Photo of a penicillin fermentation flask
A penicillin fermentation flask from the Science Museum collection in London. Flasks like this were used to produce the drug for early clinical trials.

AMR terminology

There is a lot of jargon surrounding antimicrobial resistance (AMR) so here we will cover the most commonly used terms and how we will be using them in the course.

Antimicrobial resistance (AMR) – AMR occurs when microorganisms (bacteria, viruses and fungi) change so that medications used to treat them become ineffective. This term is sometimes only used in the context of bacteria. It can also be be referred to as “drug resistance”.

Antibiotic resistance – refers specifically to resistance of bacteria to antibiotics, which are drugs used to kill or inhibit growth of bacteria.

Antibacterial resistance (ABR) – see Antibiotic resistance

Antiviral resistance – refers specifically to resistance of viruses to antivirals.

Susceptible – a microbe is “susceptible” when it is not resistant to any of the antimicrobials tested.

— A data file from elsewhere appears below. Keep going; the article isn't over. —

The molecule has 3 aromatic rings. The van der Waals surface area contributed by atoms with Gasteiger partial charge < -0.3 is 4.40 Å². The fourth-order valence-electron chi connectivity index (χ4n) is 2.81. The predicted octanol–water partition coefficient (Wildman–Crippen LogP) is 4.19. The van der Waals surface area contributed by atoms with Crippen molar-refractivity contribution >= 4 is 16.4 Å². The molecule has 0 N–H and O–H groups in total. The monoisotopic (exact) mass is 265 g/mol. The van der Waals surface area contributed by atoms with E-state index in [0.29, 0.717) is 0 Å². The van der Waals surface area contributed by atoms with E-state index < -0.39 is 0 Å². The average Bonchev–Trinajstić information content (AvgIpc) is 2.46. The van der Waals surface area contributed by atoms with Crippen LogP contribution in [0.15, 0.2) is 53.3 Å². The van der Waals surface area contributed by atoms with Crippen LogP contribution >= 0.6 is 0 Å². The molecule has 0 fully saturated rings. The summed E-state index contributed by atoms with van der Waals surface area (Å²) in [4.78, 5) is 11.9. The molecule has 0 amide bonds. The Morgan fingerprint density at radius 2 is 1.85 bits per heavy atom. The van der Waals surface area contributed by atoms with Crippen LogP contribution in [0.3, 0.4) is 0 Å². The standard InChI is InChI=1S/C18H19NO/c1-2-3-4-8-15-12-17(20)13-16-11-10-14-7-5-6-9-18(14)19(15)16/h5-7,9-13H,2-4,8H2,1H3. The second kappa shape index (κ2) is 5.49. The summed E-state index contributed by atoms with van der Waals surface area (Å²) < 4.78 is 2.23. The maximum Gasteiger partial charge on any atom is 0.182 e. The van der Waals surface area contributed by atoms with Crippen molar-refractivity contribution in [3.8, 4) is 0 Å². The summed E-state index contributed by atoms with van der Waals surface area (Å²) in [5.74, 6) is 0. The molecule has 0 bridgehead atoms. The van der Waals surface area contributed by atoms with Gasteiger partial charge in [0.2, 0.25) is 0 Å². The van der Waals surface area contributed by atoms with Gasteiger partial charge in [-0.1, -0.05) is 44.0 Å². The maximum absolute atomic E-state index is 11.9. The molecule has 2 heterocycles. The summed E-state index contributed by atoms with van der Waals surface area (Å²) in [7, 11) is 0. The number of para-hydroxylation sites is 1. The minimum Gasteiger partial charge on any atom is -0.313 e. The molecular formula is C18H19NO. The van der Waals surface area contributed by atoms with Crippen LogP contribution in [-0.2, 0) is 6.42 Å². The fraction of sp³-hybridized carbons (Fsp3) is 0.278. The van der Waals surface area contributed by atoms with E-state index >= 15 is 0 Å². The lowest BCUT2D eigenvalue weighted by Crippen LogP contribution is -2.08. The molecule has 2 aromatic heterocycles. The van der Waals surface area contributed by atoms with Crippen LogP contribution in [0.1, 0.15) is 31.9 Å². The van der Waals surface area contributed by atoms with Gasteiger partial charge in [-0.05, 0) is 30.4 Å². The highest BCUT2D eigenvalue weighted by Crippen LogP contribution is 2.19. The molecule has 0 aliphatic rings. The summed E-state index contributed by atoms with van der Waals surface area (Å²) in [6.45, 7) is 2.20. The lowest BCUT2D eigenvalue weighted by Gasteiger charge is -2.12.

Multi-drug resistant (MDR) – when a microbe is resistant to multiple drugs tested. Extensively or Totally drug resistant (XDR,TDR) are additional terms used when most or all of the medically used drugs are ineffective.

Antimicrobial susceptibility testing (AST) - the screening of bacterial isolates to determine which antibiotics they are susceptible to, usually by growing the bacterium in the presence of the antibiotic. This is also called drug susceptibility testing (DST).

Antibiotic stewardship – interventions designed to promote the appropriate usage of antibiotics with an aim to reduce AMR

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This article is from the free online course:

Bacterial Genomes: Disease Outbreaks and Antimicrobial Resistance

Wellcome Genome Campus Advanced Courses and Scientific Conferences